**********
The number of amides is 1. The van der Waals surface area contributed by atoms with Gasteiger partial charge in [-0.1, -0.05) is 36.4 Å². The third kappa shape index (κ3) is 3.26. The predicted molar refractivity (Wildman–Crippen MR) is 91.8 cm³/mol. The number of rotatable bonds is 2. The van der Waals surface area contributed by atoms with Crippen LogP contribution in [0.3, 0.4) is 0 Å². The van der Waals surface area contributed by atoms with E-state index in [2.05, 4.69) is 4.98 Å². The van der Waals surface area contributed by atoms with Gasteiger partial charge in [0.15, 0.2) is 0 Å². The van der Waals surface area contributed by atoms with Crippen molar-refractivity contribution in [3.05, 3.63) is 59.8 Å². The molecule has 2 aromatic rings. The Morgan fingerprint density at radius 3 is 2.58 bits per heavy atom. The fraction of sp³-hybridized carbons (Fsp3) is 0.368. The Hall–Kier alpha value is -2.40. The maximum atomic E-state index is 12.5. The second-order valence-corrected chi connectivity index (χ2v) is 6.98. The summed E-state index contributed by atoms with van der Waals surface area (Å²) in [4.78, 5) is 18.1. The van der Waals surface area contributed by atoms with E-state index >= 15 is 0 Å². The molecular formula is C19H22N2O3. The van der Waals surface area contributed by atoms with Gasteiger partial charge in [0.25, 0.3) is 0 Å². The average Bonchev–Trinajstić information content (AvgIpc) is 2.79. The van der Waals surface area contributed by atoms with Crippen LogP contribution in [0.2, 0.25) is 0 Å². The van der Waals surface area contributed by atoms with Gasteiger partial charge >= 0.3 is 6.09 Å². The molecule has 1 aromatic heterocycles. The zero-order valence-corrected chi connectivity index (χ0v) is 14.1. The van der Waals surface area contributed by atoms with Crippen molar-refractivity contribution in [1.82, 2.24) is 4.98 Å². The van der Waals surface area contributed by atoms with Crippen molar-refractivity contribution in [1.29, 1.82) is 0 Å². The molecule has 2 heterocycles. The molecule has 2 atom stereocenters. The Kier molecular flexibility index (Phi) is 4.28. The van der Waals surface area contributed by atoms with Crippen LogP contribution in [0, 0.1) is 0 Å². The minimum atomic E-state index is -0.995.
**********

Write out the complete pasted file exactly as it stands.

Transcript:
The number of amides is 1. The van der Waals surface area contributed by atoms with Gasteiger partial charge in [-0.1, -0.05) is 36.4 Å². The third kappa shape index (κ3) is 3.26. The predicted molar refractivity (Wildman–Crippen MR) is 91.8 cm³/mol. The number of rotatable bonds is 2. The van der Waals surface area contributed by atoms with Crippen LogP contribution in [0.3, 0.4) is 0 Å². The van der Waals surface area contributed by atoms with E-state index in [2.05, 4.69) is 4.98 Å². The van der Waals surface area contributed by atoms with Gasteiger partial charge in [0.15, 0.2) is 0 Å². The van der Waals surface area contributed by atoms with Crippen molar-refractivity contribution in [3.05, 3.63) is 59.8 Å². The molecule has 2 aromatic rings. The Morgan fingerprint density at radius 3 is 2.58 bits per heavy atom. The fraction of sp³-hybridized carbons (Fsp3) is 0.368. The Hall–Kier alpha value is -2.40. The maximum atomic E-state index is 12.5. The second-order valence-corrected chi connectivity index (χ2v) is 6.98. The summed E-state index contributed by atoms with van der Waals surface area (Å²) in [4.78, 5) is 18.1. The van der Waals surface area contributed by atoms with E-state index >= 15 is 0 Å². The molecular formula is C19H22N2O3. The van der Waals surface area contributed by atoms with Gasteiger partial charge in [0.25, 0.3) is 0 Å². The average Bonchev–Trinajstić information content (AvgIpc) is 2.79. The van der Waals surface area contributed by atoms with Crippen LogP contribution in [0.2, 0.25) is 0 Å². The van der Waals surface area contributed by atoms with Gasteiger partial charge >= 0.3 is 6.09 Å². The molecule has 1 aromatic heterocycles. The zero-order valence-corrected chi connectivity index (χ0v) is 14.1. The van der Waals surface area contributed by atoms with Crippen molar-refractivity contribution in [1.82, 2.24) is 4.98 Å². The van der Waals surface area contributed by atoms with Crippen molar-refractivity contribution in [1.29, 1.82) is 0 Å². The molecule has 2 heterocycles. The molecule has 2 atom stereocenters. The Kier molecular flexibility index (Phi) is 4.28. The van der Waals surface area contributed by atoms with Crippen LogP contribution in [0, 0.1) is 0 Å². The minimum atomic E-state index is -0.995.